The UK debate on its future role with the EU is begun in earnest. The motion is declared: "National self-determination better serves UK citizens than further EU supra-nationality and integration.” Outcomes are judged on the clarity of argument and whether those not already decided are won over.
The following extracts show the trends for this national debate, which in reality is the hothouse focus for a motion affecting the future shape and rule of the EU. This debate is set in the UK for the rest of Europe to decide who the winner will be.
As in most organised debates the speakers present sets of arguments to support their position.
Original article: Daily Telegraph http://tinyurl.com/kdua7a6
First speaker for the motion: (Skeptics) Lord Kalms, Business for Britain. Life president of Dixons plc
|Speakers Corner Hyde Park, London. A place of debate since 1872.|
When I joined my father in our first Dixons store in 1948, we would have welcomed with open arms anything that would keep the nations of Europe from fighting. In the short term, the EU and its predecessors achieved just that. Now the European Union is no longer fit for purpose.
The British people deserve a referendum on our continued relationship with Brussels and, the way the politics is going on this issue, we should get one.
Like London’s Mayor, Boris Johnson, I’d like to see the EU taken back to a trading relationship that promotes rather than inhibits commerce with the rest of the world.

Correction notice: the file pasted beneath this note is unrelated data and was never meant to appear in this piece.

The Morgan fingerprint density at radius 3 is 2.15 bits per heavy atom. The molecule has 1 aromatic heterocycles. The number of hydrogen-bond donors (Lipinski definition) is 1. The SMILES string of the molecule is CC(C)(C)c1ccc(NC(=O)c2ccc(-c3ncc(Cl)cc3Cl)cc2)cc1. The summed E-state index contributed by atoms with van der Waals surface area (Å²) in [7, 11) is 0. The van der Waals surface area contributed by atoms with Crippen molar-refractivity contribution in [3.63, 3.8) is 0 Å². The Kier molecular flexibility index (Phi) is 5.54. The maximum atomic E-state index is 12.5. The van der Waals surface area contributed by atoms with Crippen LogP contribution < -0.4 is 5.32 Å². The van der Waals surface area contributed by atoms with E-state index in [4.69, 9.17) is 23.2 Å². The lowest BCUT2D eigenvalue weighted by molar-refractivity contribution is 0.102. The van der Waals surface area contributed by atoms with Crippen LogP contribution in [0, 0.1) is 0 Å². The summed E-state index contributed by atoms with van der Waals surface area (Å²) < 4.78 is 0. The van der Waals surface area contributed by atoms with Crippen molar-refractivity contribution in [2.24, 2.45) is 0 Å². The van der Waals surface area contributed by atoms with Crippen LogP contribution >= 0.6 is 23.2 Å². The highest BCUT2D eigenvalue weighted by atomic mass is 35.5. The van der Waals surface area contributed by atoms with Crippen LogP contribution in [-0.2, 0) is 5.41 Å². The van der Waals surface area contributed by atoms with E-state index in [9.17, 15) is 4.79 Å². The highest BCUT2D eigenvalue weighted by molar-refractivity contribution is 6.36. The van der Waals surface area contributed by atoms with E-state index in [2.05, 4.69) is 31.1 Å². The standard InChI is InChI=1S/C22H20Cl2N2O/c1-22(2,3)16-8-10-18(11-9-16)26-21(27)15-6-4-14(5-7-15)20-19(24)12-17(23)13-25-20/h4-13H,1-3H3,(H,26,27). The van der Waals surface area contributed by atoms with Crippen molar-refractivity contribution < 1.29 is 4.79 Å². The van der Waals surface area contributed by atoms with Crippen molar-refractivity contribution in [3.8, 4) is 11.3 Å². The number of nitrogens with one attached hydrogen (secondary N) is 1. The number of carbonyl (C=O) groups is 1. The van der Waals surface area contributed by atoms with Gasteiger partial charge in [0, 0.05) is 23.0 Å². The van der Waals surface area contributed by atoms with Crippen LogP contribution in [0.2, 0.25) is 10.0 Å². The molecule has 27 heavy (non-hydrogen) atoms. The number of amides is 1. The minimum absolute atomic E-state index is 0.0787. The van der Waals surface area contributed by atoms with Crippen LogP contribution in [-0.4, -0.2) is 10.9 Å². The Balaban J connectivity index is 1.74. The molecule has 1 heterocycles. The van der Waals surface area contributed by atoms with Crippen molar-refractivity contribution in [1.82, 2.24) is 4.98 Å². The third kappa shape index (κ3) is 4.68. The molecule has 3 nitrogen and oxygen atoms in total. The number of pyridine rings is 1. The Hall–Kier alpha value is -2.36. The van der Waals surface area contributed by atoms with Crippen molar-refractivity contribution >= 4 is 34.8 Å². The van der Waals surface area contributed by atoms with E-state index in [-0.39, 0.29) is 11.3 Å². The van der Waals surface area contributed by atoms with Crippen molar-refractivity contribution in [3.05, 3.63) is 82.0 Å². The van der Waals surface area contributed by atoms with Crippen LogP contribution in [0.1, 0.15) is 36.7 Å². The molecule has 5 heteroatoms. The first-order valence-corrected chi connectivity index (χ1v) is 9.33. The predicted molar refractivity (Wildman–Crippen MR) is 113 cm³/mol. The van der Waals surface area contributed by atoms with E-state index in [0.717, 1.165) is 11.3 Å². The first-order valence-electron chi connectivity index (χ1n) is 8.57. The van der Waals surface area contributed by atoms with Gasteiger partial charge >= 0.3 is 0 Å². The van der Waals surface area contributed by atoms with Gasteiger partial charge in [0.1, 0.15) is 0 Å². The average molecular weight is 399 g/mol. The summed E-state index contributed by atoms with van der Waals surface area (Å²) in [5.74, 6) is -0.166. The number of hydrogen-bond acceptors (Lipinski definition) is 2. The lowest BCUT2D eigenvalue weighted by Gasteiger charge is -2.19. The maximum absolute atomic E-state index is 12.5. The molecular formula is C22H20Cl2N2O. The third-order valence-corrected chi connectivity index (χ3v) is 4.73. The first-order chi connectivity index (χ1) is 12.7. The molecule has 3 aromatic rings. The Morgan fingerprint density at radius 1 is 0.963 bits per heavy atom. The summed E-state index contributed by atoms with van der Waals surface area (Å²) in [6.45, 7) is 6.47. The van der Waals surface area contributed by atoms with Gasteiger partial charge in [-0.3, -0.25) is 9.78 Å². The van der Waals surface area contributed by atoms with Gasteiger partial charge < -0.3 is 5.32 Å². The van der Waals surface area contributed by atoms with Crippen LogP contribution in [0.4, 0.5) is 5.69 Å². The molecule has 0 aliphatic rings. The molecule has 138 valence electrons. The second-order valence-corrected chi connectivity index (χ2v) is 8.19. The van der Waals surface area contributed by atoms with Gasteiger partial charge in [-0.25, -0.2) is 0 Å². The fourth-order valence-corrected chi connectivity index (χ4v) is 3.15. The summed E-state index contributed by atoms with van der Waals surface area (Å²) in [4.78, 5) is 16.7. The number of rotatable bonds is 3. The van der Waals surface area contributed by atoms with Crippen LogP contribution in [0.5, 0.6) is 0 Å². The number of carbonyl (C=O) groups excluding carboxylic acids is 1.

At this crucial juncture the Eurozone is still in crisis. EU institutions are publishing new plans for further integration. There is no better time for the Prime Minister to put his vision for Britain’s relationship with the EU.
Those on the wrong side of this debate would have you believe that the main change needed is to deepen the single market, thereby boosting the competitiveness of Britain and Europe as a whole. That this should be their only means of achieving that end is narrow-minded and unimaginative.
Brussels is seeking more “one size fits all” approach to regulation. This is doing so much to prolong the economic crisis. This approach is just another example of the EU sticking fingers in its ears in the pursuit of an outdated philosophy.
It’s time Brussels acknowledged that “ever closer union” is not in the interest of all EU member states.
The make-up of business and industry varies hugely across member states. There must be a more effective mechanism for governments to stand up for national interests in a particular sector affected by EU regulations.
Equally, national parliaments – which are naturally better placed to represent the concerns of their home-grown industries – need to be far closer to EU decision-making, rather than handing the reins of power to unelected civil servants and to MEPs.
If there are laws written in Strasbourg that harm the UK, then Government should have a red card (veto) so that the UK can stay well clear!
In Britain, what Business for Britain is doing for the debate on the EU – as it was on the euro – is push authentic business voices to the fore and let people hear the real problems that the EU is responsible for. The majority of the business community is no longer content to sit on the sidelines while the EU today is the cause of more unrest and infighting than it solves.
It is time for change; either Brussels makes it, or we do.
Original article: Daily Telegraph http://tinyurl.com/lwytdjd
First speaker against the motion: (Europhiles) Sir Andrew Cahn. World Economic Forum’s Global Agenda Council on Europe. Vice-chairman, Nomura.
|Jim (Big Jim) Larkin, trade unionist, speaks in Dublin 1913.|
"The great appear great because we are on our knees: Let us rise."